The purpose of this study was to identify religious/spiritual coping behaviors of African American women with hypertension (HTN) and explore how religious/spiritual coping influences adherence to high blood pressure (HBP) therapy in older African American women. A mixed-method research design guided this study. Twenty African American women with primary HTN were enrolled in this study using a mixed methods concurrent triangulation design. Data collection included physiologic, descriptive, and sociodemographic data. Adherence was measured using the Hill-Bone Compliance to High Blood Pressure Therapy scale (Kim, Hill, Bone, & Levine, 2000), and religious/spiritual coping was evaluated with the Brief Religious/Spiritual Coping scale. Qualitative data were obtained by audiotaped interviews using a semi-structured interview guide. Descriptive, physiologic data and data from questionnaires were analyzed. Five themes emerged. (a) Feelings of dizziness, lightheadedness, and feeling sick; (b) Belief in God or a Supreme Being, (c) Prayer as the primary coping mechanism, (d) Adherence conceptualized as obedience to God’s will, and (e) Need for healthcare providers to pray and provide more health information. This study provided insight into the influence of religious/spiritual coping behaviors on adherence to HTN treatment in older African American women with HTN in a rural medically underserved area. Nurses and other healthcare providers are in a key position to influence positive health outcomes in rural settings with limited resources using culturally appropriate strategies.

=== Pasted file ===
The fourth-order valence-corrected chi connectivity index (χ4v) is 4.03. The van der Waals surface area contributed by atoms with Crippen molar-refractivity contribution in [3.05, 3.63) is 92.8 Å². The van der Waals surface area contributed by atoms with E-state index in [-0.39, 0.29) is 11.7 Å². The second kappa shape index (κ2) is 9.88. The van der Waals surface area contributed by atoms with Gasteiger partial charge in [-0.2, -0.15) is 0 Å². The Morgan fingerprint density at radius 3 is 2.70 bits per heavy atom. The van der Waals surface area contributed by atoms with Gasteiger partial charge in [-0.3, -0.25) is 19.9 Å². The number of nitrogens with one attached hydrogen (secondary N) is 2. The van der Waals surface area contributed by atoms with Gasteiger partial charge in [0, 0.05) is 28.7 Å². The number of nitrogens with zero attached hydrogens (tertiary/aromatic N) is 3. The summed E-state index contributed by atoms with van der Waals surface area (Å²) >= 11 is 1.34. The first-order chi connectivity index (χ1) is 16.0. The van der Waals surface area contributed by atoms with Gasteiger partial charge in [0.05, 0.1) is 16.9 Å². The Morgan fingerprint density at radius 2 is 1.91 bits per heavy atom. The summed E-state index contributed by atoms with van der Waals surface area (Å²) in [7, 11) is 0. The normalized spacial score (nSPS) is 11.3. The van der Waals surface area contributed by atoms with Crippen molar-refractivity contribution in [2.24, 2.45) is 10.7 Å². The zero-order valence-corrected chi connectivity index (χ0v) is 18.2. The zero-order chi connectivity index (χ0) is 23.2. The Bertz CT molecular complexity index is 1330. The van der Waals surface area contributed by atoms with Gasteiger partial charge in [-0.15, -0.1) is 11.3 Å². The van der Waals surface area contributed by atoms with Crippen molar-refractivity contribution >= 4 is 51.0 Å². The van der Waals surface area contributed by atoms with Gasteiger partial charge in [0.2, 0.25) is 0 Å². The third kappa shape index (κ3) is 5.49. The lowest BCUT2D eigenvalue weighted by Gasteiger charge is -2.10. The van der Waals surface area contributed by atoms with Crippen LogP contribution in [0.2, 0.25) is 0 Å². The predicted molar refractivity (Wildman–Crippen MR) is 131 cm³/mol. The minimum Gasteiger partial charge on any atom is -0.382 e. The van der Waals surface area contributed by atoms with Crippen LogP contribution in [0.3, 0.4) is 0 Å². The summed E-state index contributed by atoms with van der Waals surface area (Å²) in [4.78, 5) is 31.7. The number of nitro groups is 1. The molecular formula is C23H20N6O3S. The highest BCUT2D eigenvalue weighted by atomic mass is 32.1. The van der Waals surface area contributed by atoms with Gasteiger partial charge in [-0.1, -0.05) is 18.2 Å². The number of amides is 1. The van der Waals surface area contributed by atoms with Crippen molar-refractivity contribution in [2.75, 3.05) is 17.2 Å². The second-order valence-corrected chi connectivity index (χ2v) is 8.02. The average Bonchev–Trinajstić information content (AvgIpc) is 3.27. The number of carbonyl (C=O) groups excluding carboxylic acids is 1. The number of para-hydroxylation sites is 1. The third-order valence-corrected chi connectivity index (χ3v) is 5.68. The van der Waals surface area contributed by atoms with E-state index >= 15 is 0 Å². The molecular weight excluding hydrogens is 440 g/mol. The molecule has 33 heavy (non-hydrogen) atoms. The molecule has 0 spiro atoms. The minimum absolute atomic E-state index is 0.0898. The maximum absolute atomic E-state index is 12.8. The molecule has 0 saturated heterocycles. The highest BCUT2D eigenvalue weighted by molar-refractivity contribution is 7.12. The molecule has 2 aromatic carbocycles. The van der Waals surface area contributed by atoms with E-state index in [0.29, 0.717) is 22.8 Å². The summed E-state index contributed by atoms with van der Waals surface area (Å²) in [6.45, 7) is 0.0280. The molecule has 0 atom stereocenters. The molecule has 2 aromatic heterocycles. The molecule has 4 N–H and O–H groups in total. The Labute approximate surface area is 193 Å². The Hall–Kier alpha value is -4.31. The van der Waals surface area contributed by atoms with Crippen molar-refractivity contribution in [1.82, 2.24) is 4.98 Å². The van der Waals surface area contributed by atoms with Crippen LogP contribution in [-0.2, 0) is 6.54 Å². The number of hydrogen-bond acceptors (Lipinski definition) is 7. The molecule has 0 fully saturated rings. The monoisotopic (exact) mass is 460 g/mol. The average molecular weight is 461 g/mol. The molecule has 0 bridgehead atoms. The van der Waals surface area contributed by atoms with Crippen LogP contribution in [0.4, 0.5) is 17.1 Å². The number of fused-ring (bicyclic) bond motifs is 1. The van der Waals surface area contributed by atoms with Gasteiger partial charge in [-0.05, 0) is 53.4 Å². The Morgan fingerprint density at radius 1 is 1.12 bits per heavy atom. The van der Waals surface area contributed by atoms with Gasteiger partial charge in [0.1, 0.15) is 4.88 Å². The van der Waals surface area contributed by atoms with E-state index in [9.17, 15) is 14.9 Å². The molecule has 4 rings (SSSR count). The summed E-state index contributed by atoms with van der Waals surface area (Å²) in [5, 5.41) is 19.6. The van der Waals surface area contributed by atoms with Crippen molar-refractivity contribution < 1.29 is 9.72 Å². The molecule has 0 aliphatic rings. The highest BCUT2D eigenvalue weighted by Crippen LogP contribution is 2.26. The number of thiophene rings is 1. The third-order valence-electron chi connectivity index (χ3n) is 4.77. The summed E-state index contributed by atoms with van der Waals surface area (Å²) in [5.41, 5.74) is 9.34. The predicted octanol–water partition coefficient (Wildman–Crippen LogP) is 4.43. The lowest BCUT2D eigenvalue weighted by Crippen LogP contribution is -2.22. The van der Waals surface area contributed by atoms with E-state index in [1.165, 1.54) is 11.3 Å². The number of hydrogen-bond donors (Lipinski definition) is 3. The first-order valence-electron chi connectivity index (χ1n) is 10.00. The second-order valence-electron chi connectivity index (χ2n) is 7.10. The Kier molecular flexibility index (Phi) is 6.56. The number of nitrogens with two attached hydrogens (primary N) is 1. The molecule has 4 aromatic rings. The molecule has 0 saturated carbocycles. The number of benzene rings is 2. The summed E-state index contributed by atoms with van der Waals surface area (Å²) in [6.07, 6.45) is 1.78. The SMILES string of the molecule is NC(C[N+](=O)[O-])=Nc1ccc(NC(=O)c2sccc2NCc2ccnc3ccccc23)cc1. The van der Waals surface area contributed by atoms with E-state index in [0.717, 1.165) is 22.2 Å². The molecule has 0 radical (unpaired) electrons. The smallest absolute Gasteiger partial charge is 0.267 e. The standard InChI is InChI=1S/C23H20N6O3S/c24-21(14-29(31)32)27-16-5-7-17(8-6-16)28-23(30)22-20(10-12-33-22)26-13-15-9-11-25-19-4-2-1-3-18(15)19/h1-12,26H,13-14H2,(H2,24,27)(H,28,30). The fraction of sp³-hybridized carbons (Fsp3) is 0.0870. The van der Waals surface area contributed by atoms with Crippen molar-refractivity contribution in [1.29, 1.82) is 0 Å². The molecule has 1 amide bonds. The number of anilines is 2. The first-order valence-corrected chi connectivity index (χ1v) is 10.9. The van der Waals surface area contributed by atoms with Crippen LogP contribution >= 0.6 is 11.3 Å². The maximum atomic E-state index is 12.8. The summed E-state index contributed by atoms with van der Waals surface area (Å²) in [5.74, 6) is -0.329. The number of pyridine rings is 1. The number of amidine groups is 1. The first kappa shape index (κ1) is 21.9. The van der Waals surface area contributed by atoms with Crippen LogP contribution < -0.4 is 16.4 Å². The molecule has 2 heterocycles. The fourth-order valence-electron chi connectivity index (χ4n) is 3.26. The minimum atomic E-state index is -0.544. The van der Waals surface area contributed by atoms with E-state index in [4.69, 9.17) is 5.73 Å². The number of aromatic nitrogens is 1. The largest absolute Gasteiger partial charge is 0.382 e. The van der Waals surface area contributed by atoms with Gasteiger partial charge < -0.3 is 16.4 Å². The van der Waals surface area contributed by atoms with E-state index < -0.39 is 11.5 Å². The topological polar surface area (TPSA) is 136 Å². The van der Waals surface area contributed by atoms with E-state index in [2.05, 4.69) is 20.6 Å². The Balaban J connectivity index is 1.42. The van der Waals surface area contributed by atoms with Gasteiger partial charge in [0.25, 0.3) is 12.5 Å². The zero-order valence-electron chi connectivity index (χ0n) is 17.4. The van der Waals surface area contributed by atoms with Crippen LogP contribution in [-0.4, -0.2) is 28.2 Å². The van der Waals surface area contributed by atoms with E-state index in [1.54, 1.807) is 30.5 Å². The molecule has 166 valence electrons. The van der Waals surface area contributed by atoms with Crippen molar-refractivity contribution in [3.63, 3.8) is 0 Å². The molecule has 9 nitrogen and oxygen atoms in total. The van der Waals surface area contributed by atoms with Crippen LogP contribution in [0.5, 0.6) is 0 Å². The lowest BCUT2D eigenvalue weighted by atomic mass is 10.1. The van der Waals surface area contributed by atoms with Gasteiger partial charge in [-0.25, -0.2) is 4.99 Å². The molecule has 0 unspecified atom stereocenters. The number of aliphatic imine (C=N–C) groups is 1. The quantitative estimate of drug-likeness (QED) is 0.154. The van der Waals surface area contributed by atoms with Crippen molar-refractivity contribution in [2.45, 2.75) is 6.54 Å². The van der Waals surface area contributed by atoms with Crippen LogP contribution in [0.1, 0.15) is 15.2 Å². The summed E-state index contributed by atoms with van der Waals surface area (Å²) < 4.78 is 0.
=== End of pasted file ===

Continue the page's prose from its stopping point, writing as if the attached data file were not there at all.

Religious/Spiritual Coping, Adherence/Compliance, Hypertension, Mixed Method, African American Women

Author Bio(s)

Danice B. Greer, PhD, RN, BC is an Assistant Professor at The University of Texas at Tyler School of Nursing. Her research interest includes hypertension and stroke prevention, adherence, health disparities, chronic illness and health promotion, and the influence of religion and spirituality on coping and health. Correspondence regarding this article can be addressed directly to: dgreer@uttyler.edu.

Willie M. Abel, PhD, RN is an Assistant Professor at The University of North Carolina at Charlotte in the School of Nursing. Her clinical concentration is critical care nursing and her research focuses on improving the health status of Black women with cardiovascular disease, particularly hypertension, heart failure, myocardial infarction, and cardiac risk factors. Correspondence regarding this article can also be addressed directly to: wmabel@uncc.edu.


The authors wish to thank the research assistant and the women who participated in this study.

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